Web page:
1. Diggins, Kristene

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"Please come immediately to evaluate Ms. Warner; she is unresponsive!!" the nurse exclaimed as I did my morning rounds at the nursing home. With my stethoscope around my neck, I ran to Ms. Warner's room. On my way to her room, the nurse informed me that she was a do not resuscitate patient, so there would be no heroic attempts to resuscitate.


I will never forget what I saw when I walked into Ms. Warner's room. The first thing I noticed was a picture frame on the wall beside her bed. A beautiful little girl smiled at me from the frame. I later discovered that this was a picture of Ms. Warner's granddaughter.


Approaching the bed, I noticed Ms. Warner's rapid shallow breaths. She was gasping for air. An obvious rattle accompanied each attempt to breathe. I placed my stethoscope on her chest and tried to find a pulse. As I moved the stethoscope around, I noticed a small heart-shaped charm around her neck. The words on the charm were simple, but they told me much. Four little engraved words etched in a gold heart proclaimed "I love my mom." Ms. Warner was a mother dearly loved by her family. I wondered how many children she had. In that moment, I wanted to know everything about her.


I could not find a pulse. I held Ms. Warner's hands, and they felt icy cold. I realized that she was already somewhere between earth and eternity. As a new nurse practitioner, this was my first experience with a patient's imminent death, specifically when cardiopulmonary resuscitation (CPR) was not possible. In those moments when I felt so helpless, I decided to hold Ms. Warner's hands firmly. Then, the Lord in his graciousness compelled me to whisper into her ear. In that moment, I remembered that hearing is the last human sense to cease when our bodies are failing. Holding her hands tightly, I whispered into her ear that she was not alone. I will never know if those words comforted her or whether she heard me. But I do know that whispering to her in those moments provided me with a sense of peace. I whispered her name several times in between her gasps for breath.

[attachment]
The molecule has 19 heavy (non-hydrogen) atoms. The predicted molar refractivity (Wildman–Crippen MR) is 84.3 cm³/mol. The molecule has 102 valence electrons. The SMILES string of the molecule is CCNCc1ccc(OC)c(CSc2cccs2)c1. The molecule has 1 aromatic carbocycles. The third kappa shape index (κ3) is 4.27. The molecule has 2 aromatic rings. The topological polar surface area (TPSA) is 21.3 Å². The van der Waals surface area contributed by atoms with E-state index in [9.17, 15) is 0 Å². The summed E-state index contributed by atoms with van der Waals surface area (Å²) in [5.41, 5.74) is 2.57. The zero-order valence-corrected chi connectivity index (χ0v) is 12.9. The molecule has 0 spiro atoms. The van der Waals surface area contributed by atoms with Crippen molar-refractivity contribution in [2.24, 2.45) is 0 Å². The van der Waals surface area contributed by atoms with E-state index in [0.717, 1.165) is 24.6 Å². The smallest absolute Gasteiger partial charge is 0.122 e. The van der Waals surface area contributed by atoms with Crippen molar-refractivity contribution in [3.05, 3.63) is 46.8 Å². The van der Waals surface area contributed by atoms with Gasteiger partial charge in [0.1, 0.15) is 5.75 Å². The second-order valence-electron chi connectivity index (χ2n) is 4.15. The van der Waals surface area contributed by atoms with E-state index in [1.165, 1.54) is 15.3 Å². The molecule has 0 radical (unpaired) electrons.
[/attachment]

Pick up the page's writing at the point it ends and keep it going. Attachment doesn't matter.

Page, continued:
By the time the emergency medical technicians arrived to take her to the hospital, Ms. Warner had breathed her last. I had witnessed her last moments of life. I let go of her hands and walked slowly out of the room. As much as I felt that I had failed her, I knew it had been her time to go. Ms. Warner had suffered from Alzheimer's disease for years and had made it clear she wanted to go as peacefully as possible. As difficult as it was for me to face, I realized that the best I could do was hold her hand and hope that in some small sense I had offered her strength through God's presence within me. This is a difficult lesson to learn, specifically because I wanted to do something to save her life, to make things better.


In Ms. Warner's home-going I learned that sometimes doing nothing is the best gift we can offer our patients. I thank God that he reminded me of this in her last moments of life. Nurturing a person in his or her ailment does not always mean doing something to offer cure or relief. Nurturing can simply mean offering support in life's most fragile moments.


This caring nature is at the heart of nursing, and this support is best offered when we recognize our constant dependency on God. Only as we allow his strength to shine through us will we be equipped to seize the opportunities he grants us to be a source of strength for others. What a privilege to serve others and God in this way.